NBA committee recommends against move of Kings to Seattle, team almost certainly remains in Sacramento

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The Sacramento Kings are going to remain the Sacramento Kings.

And Seattle is going to remain without an NBA team.

A collection of a dozen NBA owners — making up a group looking into the sale and relocation of the Kings to a group from Seattle — voted unanimously to recommended against allowing the team to move, the league confirmed on Monday afternoon (the story was first reported by Brian Windhorst of ESPN and Adrian Wojnarowski of Yahoo Sports). This will kill the sale to the Seattle group.

While the full NBA ownership will vote on the issue next week, they have always been expected to follow the recommendation of committee. This is a done deal barring some major, unexpected revelation.

The Maloofs had struck a deal to sell the team to a Seattle group led by venture capitalist Chris Hansen and Microsoft CEO Steve Ballmer. From NBA Commissioner David Stern on down the league had called this a good offer that included a new stadium and more. The Seattle group was very confident it was about to return the Sonics to Seattle.

But led by Sacramento mayor Kevin Johnson, the city put together a counter-offer that was led by their own billionaire — Vivek Ranadive, a Silicon  Valley guy who is a minority owner of the Warriors, along with Mark Mastrov of 24-hour-Fitness — and came with its own stadium.

In recent weeks several owners had said this seemed like a 50-50 proposition, but things being equal the owners decided to go with the incumbent.

Why? Because many these owners need to make  pitches to their own communities in the next decade or so asking for money to upgrade their arena if not build a new one. If a city like Sacramento did everything they could to get a new stadium and were ditched anyway, what does that say to mayors and city councils around the nation.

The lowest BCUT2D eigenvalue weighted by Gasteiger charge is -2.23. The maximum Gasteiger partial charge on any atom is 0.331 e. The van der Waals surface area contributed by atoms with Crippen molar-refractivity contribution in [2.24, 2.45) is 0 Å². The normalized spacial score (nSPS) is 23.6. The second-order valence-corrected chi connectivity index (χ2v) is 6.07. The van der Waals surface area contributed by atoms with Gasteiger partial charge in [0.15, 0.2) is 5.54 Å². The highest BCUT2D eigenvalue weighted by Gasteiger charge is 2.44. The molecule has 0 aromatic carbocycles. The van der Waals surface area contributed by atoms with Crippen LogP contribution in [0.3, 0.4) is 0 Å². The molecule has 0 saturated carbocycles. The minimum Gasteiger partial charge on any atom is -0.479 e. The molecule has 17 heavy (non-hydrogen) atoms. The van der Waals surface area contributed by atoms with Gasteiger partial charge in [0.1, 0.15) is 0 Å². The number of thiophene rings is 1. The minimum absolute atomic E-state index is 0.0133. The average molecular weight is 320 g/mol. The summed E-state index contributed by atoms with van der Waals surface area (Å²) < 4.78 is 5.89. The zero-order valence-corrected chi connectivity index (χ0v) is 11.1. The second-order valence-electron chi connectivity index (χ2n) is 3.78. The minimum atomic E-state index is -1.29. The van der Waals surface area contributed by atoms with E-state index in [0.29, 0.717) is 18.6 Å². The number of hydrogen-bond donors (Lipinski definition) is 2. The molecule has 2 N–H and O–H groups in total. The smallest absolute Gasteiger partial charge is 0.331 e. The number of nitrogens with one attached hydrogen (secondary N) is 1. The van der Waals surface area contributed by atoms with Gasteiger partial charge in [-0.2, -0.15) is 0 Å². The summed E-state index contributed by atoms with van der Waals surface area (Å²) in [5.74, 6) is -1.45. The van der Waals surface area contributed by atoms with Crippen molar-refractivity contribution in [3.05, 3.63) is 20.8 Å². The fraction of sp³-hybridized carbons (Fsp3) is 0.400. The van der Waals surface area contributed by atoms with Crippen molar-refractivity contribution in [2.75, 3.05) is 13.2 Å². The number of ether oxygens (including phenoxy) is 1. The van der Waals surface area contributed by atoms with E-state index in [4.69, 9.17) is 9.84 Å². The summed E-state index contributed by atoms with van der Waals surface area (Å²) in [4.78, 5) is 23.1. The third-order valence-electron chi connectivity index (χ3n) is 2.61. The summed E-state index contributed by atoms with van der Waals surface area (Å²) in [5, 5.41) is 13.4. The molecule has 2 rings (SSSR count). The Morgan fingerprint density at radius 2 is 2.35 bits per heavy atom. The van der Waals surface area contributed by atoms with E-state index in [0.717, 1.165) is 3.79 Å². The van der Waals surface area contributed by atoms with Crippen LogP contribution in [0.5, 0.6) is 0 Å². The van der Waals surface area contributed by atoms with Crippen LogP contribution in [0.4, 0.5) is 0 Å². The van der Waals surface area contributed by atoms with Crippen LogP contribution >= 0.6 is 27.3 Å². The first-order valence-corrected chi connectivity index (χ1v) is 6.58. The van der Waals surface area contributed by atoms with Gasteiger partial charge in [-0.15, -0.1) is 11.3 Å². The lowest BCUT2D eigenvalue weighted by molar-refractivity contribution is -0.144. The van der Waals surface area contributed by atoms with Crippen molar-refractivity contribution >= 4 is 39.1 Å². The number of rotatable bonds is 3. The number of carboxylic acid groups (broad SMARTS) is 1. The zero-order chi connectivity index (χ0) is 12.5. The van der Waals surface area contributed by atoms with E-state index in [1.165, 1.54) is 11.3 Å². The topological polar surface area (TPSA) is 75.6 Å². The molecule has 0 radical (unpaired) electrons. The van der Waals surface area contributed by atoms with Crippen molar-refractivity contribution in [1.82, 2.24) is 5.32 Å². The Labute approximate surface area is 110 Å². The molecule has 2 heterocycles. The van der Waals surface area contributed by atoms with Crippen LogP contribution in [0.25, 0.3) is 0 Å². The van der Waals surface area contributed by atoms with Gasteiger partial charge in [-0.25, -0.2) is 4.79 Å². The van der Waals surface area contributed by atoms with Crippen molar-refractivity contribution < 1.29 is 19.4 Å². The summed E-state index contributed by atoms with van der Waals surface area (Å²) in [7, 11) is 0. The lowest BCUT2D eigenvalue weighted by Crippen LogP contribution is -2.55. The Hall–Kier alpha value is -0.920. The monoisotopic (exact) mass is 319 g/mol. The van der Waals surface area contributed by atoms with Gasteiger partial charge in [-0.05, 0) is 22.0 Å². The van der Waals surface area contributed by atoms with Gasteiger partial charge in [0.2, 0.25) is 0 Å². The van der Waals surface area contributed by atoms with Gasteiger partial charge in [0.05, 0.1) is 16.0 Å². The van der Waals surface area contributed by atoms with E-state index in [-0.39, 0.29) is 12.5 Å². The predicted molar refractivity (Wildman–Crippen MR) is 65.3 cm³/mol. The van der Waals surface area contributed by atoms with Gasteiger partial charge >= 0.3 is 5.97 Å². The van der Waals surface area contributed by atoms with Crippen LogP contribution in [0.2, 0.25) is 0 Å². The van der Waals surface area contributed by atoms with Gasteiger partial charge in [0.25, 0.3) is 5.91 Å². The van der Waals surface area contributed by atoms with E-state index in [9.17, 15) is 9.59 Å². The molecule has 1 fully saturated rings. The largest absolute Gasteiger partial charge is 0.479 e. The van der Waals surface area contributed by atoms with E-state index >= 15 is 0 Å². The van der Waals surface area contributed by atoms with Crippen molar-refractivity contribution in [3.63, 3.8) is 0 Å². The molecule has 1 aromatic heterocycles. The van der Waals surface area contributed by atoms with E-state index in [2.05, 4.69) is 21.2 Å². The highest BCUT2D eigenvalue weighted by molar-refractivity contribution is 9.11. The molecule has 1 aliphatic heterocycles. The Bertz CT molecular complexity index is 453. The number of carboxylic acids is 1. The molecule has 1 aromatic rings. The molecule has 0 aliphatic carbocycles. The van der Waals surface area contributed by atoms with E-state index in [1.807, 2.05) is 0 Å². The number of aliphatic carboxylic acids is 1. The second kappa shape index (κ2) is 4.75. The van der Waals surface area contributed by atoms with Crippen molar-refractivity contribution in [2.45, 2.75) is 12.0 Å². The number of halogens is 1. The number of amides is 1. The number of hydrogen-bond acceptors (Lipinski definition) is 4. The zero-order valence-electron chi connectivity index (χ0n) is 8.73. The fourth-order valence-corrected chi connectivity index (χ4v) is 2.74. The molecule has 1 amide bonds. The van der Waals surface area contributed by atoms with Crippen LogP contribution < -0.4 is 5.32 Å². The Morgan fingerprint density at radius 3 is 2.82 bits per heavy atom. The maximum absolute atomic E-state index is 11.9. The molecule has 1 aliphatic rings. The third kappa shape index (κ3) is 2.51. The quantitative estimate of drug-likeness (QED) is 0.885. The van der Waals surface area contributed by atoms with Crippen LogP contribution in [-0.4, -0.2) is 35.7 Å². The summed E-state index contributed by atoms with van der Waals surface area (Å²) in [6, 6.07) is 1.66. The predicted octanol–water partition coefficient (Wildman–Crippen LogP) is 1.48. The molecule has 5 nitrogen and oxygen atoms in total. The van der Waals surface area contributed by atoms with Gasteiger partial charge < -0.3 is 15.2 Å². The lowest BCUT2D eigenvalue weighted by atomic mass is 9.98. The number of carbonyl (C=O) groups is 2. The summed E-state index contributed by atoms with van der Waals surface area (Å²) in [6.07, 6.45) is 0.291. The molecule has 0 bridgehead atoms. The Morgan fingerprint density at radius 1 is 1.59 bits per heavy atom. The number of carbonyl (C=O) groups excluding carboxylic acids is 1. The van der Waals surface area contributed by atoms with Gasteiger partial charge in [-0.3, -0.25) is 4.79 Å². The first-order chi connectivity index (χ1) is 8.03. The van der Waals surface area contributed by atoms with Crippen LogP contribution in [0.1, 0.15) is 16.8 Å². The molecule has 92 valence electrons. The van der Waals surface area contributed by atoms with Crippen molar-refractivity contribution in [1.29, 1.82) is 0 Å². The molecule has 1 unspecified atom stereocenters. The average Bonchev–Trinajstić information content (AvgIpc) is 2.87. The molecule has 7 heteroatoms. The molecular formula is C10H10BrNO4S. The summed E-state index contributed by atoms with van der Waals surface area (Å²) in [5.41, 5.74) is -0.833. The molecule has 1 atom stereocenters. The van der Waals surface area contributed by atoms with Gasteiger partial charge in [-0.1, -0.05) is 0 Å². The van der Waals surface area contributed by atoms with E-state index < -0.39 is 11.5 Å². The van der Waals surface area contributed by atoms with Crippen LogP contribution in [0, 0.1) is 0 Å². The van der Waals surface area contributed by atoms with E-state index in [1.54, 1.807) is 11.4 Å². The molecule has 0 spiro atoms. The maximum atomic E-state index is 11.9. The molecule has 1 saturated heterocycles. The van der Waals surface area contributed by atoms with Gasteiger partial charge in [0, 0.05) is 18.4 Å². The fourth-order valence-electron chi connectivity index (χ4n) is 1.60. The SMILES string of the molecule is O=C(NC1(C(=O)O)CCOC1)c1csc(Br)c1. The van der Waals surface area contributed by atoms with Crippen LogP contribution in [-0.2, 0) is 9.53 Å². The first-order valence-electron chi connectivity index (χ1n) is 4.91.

The Maloofs do not have a deal to sell the team to the Sacramento group but will be under tremendous pressure to make one — both financial pressure and from the league. Expect that deal to come together fast.

As for Seattle, Hansen will likely keep pushing the arena plan forward and look for another team he can buy and move (NBA Commissioner David Stern has said league expansion is not in the cards right now). The problem is — and why they fought so hard for this deal is — that there are no obvious candidates on the horizon. While there are a few teams in smaller markets we could point to, all currently have strong ownership groups in place with no plans to sell.

Pat Riley raves about Dwyane Wade, but avoids all contract talk

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MIAMI (AP) — Dwyane Wade is under contract with the Chicago Bulls, meaning other NBA clubs cannot openly talk about possibly signing him until he is a free agent. As such, Miami Heat President Pat Riley was cautious Friday when asked about Wade’s future.

Wade spent his first 13 seasons in Miami before leaving in the summer of 2016 and going to the Bulls, his hometown team. But Chicago appears in full rebuilding mode after trading All-Star forward Jimmy Butler – someone Wade was close with – to Minnesota this offseason. And since Wade is in the last year of a deal that will pay him nearly $24 million this season, buyout speculation has been rampant for months.

If Wade gets a buyout, he’d be free to join any team.

“I feel great about our relationship that we had over the 13 years,” Riley said. “And anything that happens from a personnel standpoint down the road, or any opportunities that are there, we’re always going to approach that. But right now he’s under contract. He’s under contract with Chicago and I wish him the very best.”

Some Heat players, including longtime close friend Udonis Haslem, have made clear that if Wade becomes a free agent they would definitely want him to consider a return.

“He knows how I feel,” Haslem said this month.

Riley – and every other NBA executive – has to be much more guarded. But Riley made no secret of the affinity he still has for Wade, even raving about his wife, actress Gabrielle Union.

“She was stunning at the Emmys,” Riley said. “And to see him sitting in the seat next to her at the Emmys, I said `Man, we both have come a long way.”‘

The Bulls hold their media day Monday, with camp opening Tuesday. Wade spent at least part of this week in Miami, where he kept his home, and worked out at least once at the University of Miami .

Bulls President John Paxson told CSN Chicago on Thursday he and general manager Gar Forman sat down with Wade when the season ended, and plan to do so again when he returns to Chicago in the coming days.

“We were honest with him. We told him, that we don’t know what’s going to happen,” Paxson said. “At that time we were not shopping Jimmy. But we also said all along that if a deal would come along that would allow us to rebuild, we’d have to look at it. We’ve said that to everybody. So with that said, Dwyane’s under contract. He has been a professional through and through. We want to talk to him when he comes in town, and we will.”